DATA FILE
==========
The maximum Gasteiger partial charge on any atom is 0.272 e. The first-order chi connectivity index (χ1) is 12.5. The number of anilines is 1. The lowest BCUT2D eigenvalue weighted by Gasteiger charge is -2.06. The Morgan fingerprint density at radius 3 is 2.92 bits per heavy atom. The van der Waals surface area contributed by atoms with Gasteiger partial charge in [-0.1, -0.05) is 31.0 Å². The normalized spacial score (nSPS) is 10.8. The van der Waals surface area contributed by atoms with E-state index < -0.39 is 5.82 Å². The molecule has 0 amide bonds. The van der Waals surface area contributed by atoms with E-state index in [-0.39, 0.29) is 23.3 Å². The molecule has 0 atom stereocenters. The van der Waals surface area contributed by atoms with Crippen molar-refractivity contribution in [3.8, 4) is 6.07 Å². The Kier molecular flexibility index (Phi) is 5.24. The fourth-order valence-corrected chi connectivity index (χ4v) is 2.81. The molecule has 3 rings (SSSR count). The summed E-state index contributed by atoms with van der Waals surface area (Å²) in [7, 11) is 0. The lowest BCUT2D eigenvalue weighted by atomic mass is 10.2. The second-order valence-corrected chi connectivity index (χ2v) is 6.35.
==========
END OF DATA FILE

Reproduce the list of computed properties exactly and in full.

The maximum Gasteiger partial charge on any atom is 0.272 e. The first-order chi connectivity index (χ1) is 12.5. The number of anilines is 1. The lowest BCUT2D eigenvalue weighted by Gasteiger charge is -2.06. The Morgan fingerprint density at radius 3 is 2.92 bits per heavy atom. The van der Waals surface area contributed by atoms with Gasteiger partial charge in [-0.1, -0.05) is 31.0 Å². The normalized spacial score (nSPS) is 10.8. The van der Waals surface area contributed by atoms with E-state index < -0.39 is 5.82 Å². The molecule has 0 amide bonds. The van der Waals surface area contributed by atoms with E-state index in [-0.39, 0.29) is 23.3 Å². The molecule has 0 atom stereocenters. The van der Waals surface area contributed by atoms with Crippen molar-refractivity contribution in [3.8, 4) is 6.07 Å². The Kier molecular flexibility index (Phi) is 5.24. The fourth-order valence-corrected chi connectivity index (χ4v) is 2.81. The molecule has 3 rings (SSSR count). The summed E-state index contributed by atoms with van der Waals surface area (Å²) in [7, 11) is 0. The lowest BCUT2D eigenvalue weighted by atomic mass is 10.2. The second-order valence-corrected chi connectivity index (χ2v) is 6.35.